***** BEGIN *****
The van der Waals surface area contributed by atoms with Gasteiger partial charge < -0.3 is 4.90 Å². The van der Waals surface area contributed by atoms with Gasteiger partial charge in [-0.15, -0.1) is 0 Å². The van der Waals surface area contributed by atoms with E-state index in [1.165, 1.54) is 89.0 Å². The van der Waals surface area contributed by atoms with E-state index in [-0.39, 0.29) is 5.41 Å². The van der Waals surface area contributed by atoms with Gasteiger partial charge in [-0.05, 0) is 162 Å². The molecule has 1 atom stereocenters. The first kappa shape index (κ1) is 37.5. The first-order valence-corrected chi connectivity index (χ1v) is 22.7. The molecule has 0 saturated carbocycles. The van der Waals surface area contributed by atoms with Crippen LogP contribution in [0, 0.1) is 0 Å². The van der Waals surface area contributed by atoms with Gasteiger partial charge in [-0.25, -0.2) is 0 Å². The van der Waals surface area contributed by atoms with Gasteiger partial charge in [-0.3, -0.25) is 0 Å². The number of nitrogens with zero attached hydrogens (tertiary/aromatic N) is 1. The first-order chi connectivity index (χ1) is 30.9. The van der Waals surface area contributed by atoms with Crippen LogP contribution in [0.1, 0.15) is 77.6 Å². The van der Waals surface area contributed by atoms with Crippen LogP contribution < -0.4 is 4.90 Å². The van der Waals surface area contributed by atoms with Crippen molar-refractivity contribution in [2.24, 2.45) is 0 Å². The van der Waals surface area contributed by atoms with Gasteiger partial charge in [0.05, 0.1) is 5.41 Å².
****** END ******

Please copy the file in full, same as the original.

The van der Waals surface area contributed by atoms with Gasteiger partial charge < -0.3 is 4.90 Å². The van der Waals surface area contributed by atoms with Gasteiger partial charge in [-0.15, -0.1) is 0 Å². The van der Waals surface area contributed by atoms with E-state index in [1.165, 1.54) is 89.0 Å². The van der Waals surface area contributed by atoms with E-state index in [-0.39, 0.29) is 5.41 Å². The van der Waals surface area contributed by atoms with Gasteiger partial charge in [-0.05, 0) is 162 Å². The molecule has 1 atom stereocenters. The first kappa shape index (κ1) is 37.5. The first-order valence-corrected chi connectivity index (χ1v) is 22.7. The molecule has 0 saturated carbocycles. The van der Waals surface area contributed by atoms with Crippen LogP contribution in [0, 0.1) is 0 Å². The van der Waals surface area contributed by atoms with Gasteiger partial charge in [-0.25, -0.2) is 0 Å². The van der Waals surface area contributed by atoms with Gasteiger partial charge in [-0.3, -0.25) is 0 Å². The number of nitrogens with zero attached hydrogens (tertiary/aromatic N) is 1. The first-order chi connectivity index (χ1) is 30.9. The van der Waals surface area contributed by atoms with Crippen LogP contribution in [0.1, 0.15) is 77.6 Å². The van der Waals surface area contributed by atoms with Crippen LogP contribution < -0.4 is 4.90 Å². The van der Waals surface area contributed by atoms with Crippen molar-refractivity contribution in [2.24, 2.45) is 0 Å². The van der Waals surface area contributed by atoms with Gasteiger partial charge in [0.05, 0.1) is 5.41 Å².